Domestic and family violence: It’s everybody’s business

Since the age of fifteen, one in three Australian women has experienced physical violence of any type and one in four has experienced physical or sexual violence by an intimate partner. On last count up to 30 November, 51 women have been killed due to violence against women in Australia, according to Destroy the Joint, a project that keeps track of women killed by domestic and family violence. That is more than one woman a week. These are sobering statistics.

With early childhood education and care services seeing scores of families per week (a sixty-place service may support up to sixty families), it’s inevitable that educators will work with families and children that have experienced, or are experiencing, domestic and family violence.

Early Signals. First Responses. is a unique professional development program that supports educators who work with families that have experienced domestic and family violence. At the face-to-face workshop held in Sydney on 24 October 2019, the former CEO of Domestic Violence NSW, Moo Baulch, presented a sobering look at domestic violence in Australia and across the globe, and explained how it relates to early childhood education and care.

The myths

There are many myths surrounding domestic and family violence, according to ANROWS (2017):

  • Although one in four Australian women has experienced violence by an intimate partner, 23 per cent of the population believes that many women exaggerate the problem of male violence.
  • Most people believe there is no excuse for violence, yet one in five Australians believes what is called domestic violence is really a normal reaction to day-to-day stress and frustration.
  • Leaving a partner can be difficult and often dangerous, yet 32 per cent of Australians believe that a female victim who doesn’t leave an abusive partner is partly responsible for the abuse continuing.
  • Ninety per cent of women who are sexually assaulted do not report to the police, and false allegations are rare, yet 42 per cent of Australians believe it is common for sexual assault accusations to be used as a way of getting back at men.
  • The majority of Australians agree that being controlling is a risk factor for abuse in relationships yet 34 per cent of Australians think it’s natural for a man to want to appear in control of his partner in front of his male friends.

How do these statistics relate to early childhood?

In reported cases of domestic and family violence, approximately 65 per cent of the women who experienced violence by a current or former partner had children in their care. The children either saw or heard the violence.

In the four years spanning July 2010 to June 2014, child protection services in New South Wales, Victoria and Western Australia received more than 335 000 reports of child maltreatment. Of these, 16 per cent included a concern about domestic and family violence.

Children also become secondary victims of domestic and family violence. Of the people who sought homelessness support in 2017–18 due to domestic and family violence-related issues, 78 per cent were female and a large number were children—34 per cent or nearly 42 000 under 18 years of age.

It’s likely that as an early childhood professional you’ll come across children who have experienced domestic violence. They may exhibit behaviours stemming from trauma—such as separation anxiety or withdrawal—or show signs of physical and developmental delays. To learn more about early signals and trauma-informed practice, watch the free webinar, ‘Responsive practice in early childhood’ by Janet Williams-Smith and Richard Fletcher.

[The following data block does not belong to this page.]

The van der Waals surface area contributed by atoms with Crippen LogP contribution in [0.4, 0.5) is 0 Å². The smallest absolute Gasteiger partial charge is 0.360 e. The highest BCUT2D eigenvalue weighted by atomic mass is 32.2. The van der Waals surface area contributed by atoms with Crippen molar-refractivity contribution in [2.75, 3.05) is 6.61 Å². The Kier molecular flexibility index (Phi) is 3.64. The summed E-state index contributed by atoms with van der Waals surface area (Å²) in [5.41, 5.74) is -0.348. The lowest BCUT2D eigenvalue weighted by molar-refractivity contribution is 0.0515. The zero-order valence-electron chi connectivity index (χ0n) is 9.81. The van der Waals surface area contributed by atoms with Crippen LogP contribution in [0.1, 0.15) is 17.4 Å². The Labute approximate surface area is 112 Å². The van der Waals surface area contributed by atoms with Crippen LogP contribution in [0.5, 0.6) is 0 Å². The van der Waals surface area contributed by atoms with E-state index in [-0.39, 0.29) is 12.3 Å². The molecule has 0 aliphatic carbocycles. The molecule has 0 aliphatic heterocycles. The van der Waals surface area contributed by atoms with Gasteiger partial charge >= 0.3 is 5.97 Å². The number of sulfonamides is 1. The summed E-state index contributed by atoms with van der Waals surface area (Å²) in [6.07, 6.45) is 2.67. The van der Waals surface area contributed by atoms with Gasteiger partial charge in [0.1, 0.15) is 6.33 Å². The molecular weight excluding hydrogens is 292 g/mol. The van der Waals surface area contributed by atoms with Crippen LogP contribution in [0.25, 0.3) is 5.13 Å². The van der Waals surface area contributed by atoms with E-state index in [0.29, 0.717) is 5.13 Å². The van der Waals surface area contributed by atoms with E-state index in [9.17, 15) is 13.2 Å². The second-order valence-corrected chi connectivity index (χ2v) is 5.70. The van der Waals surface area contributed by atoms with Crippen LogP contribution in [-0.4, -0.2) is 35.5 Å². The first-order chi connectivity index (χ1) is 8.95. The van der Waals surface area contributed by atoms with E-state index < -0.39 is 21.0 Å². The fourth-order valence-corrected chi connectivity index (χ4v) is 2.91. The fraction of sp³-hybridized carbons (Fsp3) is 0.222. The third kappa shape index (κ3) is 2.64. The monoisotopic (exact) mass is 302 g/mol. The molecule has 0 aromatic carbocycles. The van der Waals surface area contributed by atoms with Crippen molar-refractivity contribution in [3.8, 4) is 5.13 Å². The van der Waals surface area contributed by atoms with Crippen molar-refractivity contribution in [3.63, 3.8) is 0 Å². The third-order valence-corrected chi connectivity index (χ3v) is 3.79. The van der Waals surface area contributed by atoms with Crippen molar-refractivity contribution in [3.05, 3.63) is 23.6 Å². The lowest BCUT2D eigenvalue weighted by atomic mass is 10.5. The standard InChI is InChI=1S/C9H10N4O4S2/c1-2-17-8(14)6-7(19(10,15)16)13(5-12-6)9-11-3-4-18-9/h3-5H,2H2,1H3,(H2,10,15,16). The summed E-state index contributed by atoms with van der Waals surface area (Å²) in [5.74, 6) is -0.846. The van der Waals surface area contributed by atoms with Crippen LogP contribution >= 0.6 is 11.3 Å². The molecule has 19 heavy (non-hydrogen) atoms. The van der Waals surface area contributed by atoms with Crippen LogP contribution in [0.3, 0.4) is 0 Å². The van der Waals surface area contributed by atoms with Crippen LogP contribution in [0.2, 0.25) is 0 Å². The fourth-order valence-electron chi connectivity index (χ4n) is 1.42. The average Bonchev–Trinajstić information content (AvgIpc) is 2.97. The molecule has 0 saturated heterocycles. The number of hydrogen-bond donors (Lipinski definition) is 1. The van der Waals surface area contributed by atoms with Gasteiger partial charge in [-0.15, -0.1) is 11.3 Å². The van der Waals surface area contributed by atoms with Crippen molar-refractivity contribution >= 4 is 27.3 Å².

You may not be able to fix the immediate problem but you can actively work to address the child’s experience of trauma following exposure to violence.

What can you do to support a parent who may be living with violence?

  • Be proactive: Ensure that your service’s strong stance against domestic and family violence is reflected in its clear policies and procedures.
  • Be ready: If any parents (or children) tell you that they are experiencing violence, know what the processes and practical steps you and your centre can take in terms of safety planning and support. Know which local support services can help and be prepared to refer to them.
  • Believe: Let the affected parent/carer tell you what they want, at their own pace. You may be the first or only person they have disclosed information to. You don’t have to be the expert but it’s important to build trust and let them know that you believe them.

A parent may never disclose domestic or family violence to you but if you feel that something isn’t right there are still things you can do to support children and families.

Early Signals. First Responses is a unique program that resources and supports early childhood educators to better recognise and respond to young children who have experienced family violence. Learn online with six professional learning modules and two webinars exploring cognitive development, attachment, trauma-informed practice, challenging behaviours, and respectful relationships. The professional learning program is free. 

If you or someone you know needs support, there are services that can help:

Domestic Violence NSW

www.dvnsw.org.au or call 02 9698 9777

Blue Knot Foundation (for adult survivors of childhood trauma)

1300 657 380

1800RESPECT: National Sexual Assault, Domestic and Family Violence Counselling Service

1800 737 732

Domestic Violence Line (NSW)

Free call 1800 65 64 63

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